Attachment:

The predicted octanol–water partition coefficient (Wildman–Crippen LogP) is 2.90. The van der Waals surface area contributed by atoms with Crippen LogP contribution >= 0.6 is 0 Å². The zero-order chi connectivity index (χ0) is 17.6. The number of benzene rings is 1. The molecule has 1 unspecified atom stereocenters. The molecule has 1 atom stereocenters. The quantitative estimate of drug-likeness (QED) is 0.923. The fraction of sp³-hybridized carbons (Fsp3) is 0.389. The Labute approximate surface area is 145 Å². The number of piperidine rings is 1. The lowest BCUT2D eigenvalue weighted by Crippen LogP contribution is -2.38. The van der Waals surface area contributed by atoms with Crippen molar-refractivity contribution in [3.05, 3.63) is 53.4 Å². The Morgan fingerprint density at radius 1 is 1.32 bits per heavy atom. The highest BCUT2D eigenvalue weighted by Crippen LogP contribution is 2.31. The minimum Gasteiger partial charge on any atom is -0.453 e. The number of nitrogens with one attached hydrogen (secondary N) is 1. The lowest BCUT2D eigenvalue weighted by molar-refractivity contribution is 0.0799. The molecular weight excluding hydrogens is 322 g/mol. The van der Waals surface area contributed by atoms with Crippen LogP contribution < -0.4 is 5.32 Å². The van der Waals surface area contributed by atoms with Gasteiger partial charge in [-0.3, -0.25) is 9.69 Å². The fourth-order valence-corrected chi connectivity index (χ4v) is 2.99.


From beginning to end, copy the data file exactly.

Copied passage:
The predicted octanol–water partition coefficient (Wildman–Crippen LogP) is 2.90. The van der Waals surface area contributed by atoms with Crippen LogP contribution >= 0.6 is 0 Å². The zero-order chi connectivity index (χ0) is 17.6. The number of benzene rings is 1. The molecule has 1 unspecified atom stereocenters. The molecule has 1 atom stereocenters. The quantitative estimate of drug-likeness (QED) is 0.923. The fraction of sp³-hybridized carbons (Fsp3) is 0.389. The Labute approximate surface area is 145 Å². The number of piperidine rings is 1. The lowest BCUT2D eigenvalue weighted by Crippen LogP contribution is -2.38. The van der Waals surface area contributed by atoms with Crippen molar-refractivity contribution in [3.05, 3.63) is 53.4 Å². The Morgan fingerprint density at radius 1 is 1.32 bits per heavy atom. The highest BCUT2D eigenvalue weighted by Crippen LogP contribution is 2.31. The minimum Gasteiger partial charge on any atom is -0.453 e. The number of nitrogens with one attached hydrogen (secondary N) is 1. The lowest BCUT2D eigenvalue weighted by molar-refractivity contribution is 0.0799. The molecular weight excluding hydrogens is 322 g/mol. The van der Waals surface area contributed by atoms with Crippen LogP contribution < -0.4 is 5.32 Å². The van der Waals surface area contributed by atoms with Gasteiger partial charge in [-0.3, -0.25) is 9.69 Å². The fourth-order valence-corrected chi connectivity index (χ4v) is 2.99.